Recent advances have greatly improved the understanding of and treatment options for disorders of the rotator cuff and associated subacromial pathology. As a result, several concepts have emerged as central tenets of evaluation and treatment.
Rotator cuff disease has a constellation of signs and symptoms that are associated with an alteration of normal anatomy and function. The incriminating anatomical structure or precipitating event that causes rotator cuff disease may not only relate to abnormal anatomy of the anterior acromion and coracoacromial arch but also include traumatic events, repetitive overhead activity, or glenohumeral joint imbalance associated with asymmetrical capsular tightness. In addition, poor biological health of the rotator cuff tissue may hinder the ability of tendon tissue to recover from small injuries. An appreciation of the complexity of shoulder anatomy, physiology, and biomechanics is an important part of evaluating and treating patients with suspected disorders of the rotator cuff and subacromial space.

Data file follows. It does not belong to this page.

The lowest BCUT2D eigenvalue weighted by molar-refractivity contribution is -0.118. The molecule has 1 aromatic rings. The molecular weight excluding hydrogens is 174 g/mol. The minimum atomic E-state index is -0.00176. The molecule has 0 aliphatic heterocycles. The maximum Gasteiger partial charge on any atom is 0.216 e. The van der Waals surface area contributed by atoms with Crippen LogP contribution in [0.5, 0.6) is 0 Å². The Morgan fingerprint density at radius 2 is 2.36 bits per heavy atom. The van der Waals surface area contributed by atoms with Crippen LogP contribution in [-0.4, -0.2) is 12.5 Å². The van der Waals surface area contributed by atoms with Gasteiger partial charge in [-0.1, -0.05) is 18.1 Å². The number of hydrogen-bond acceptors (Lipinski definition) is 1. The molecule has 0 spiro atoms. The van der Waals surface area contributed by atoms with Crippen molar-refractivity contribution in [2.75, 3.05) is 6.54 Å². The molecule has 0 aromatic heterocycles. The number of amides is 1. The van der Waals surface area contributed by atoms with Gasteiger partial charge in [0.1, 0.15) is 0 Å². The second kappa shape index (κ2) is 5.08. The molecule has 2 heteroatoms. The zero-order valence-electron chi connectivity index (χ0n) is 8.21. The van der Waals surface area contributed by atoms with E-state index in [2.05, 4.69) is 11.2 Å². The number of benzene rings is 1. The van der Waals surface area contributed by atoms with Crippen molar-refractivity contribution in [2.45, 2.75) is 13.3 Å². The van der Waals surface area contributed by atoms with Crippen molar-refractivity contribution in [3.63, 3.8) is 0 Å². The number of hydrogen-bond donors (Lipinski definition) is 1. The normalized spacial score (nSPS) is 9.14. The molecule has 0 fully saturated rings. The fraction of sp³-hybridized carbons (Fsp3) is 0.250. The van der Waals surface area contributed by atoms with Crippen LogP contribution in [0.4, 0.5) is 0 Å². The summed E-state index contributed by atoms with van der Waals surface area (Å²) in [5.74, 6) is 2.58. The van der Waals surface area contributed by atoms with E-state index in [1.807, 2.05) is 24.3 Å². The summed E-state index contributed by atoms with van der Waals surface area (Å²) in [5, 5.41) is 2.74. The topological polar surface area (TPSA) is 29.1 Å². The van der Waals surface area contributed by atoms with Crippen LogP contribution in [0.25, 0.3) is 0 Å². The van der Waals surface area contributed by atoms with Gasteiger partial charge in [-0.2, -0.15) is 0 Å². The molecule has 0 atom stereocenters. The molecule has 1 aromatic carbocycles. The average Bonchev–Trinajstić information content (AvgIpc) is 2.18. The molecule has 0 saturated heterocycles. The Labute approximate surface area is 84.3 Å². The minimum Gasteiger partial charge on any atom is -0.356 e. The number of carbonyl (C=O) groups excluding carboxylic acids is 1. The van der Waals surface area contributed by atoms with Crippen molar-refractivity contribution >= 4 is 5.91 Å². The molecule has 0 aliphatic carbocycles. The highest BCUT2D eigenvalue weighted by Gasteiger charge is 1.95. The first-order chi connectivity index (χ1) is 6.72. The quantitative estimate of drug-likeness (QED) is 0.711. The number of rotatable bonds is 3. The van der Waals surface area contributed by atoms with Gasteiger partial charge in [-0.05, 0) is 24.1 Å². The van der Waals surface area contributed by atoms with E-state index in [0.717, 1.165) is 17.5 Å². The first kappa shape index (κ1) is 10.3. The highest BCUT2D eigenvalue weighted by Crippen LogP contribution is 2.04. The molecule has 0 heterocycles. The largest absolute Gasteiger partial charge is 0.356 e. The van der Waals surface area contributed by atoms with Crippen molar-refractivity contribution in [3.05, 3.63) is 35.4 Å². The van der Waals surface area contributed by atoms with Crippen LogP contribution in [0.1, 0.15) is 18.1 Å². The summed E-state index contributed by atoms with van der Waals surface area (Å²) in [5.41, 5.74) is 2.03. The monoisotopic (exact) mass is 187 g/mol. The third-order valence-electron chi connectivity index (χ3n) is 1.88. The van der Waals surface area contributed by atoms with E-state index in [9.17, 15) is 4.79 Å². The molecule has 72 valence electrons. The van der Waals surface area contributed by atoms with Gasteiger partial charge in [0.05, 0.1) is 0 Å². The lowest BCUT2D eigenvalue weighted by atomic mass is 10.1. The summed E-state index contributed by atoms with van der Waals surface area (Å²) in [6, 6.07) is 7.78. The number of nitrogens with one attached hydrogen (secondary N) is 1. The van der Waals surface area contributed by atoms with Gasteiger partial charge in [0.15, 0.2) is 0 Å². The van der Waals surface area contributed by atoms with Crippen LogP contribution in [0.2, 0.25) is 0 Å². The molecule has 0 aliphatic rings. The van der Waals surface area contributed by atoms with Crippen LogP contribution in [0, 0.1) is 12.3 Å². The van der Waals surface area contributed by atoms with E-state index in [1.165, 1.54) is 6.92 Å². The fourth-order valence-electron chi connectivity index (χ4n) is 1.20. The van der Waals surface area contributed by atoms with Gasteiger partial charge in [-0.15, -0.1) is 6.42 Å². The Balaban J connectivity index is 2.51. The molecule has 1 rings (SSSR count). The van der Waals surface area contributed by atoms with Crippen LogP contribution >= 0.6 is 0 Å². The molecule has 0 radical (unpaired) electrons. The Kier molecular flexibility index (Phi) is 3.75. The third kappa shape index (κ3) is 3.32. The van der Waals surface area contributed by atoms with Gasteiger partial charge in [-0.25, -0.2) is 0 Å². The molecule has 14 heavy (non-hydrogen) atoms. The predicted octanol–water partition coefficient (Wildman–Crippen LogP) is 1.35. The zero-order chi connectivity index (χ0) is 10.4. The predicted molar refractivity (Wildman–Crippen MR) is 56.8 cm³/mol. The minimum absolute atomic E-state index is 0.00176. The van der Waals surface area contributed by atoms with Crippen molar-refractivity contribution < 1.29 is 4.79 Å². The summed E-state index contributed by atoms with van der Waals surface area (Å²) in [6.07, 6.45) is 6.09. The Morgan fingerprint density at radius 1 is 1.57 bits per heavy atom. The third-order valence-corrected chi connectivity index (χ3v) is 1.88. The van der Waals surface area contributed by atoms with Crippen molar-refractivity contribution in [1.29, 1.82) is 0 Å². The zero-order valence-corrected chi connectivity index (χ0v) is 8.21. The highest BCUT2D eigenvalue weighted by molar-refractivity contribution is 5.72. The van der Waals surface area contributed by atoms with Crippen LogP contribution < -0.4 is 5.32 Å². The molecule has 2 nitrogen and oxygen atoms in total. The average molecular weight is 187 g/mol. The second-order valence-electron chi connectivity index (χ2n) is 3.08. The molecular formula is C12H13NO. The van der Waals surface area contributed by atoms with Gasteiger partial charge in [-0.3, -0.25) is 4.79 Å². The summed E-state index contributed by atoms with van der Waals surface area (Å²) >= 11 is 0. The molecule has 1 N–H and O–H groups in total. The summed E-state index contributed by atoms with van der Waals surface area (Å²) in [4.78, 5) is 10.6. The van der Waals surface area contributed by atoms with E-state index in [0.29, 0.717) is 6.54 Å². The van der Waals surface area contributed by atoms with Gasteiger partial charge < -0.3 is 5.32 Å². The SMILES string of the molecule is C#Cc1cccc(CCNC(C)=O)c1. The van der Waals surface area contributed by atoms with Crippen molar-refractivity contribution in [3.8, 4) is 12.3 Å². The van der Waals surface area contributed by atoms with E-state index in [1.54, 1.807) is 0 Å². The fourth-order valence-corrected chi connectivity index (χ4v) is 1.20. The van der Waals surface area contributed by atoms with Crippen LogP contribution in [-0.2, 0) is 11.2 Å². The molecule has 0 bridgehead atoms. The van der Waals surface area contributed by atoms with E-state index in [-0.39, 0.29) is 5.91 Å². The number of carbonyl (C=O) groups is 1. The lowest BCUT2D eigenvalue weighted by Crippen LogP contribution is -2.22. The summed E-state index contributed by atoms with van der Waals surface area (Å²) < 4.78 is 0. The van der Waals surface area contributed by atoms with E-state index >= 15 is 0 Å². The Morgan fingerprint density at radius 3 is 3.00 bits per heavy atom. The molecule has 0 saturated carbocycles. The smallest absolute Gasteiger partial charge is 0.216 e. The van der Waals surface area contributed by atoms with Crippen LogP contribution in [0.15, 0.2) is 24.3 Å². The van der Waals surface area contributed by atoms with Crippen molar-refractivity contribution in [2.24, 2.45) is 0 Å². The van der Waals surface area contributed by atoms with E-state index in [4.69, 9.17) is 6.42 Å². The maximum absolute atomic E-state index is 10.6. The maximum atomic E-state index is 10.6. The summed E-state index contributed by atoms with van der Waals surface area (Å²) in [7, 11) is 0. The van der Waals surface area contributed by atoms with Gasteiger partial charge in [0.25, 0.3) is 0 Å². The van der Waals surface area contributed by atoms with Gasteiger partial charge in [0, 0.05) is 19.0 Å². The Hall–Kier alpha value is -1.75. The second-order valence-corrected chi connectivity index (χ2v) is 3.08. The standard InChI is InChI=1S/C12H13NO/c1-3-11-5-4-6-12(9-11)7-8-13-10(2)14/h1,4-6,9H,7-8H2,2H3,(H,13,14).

A thorough understanding of rotator cuff disease is important to the orthopedists who may provide surgical treatment. It is also important to the primary care physicians, physical therapists, and athletic trainers who are well positioned to make a diagnosis and manage these disorders early in the spectrum of disease progression.
In this 2-part article, I discuss and present a rationale for patient evaluation and management of rotator cuff disease.This first part reviews the anatomy and pathogenesis of various types of rotator cuff disease and approaches to patient evaluation. In the second part, to appear in an upcoming issue of this journal, I will describe the surgical technique and rehabilitation of arthroscopic subacromial decompression, as well as repair of the rotator cuff by both arthroscopic and "mini-open" methods.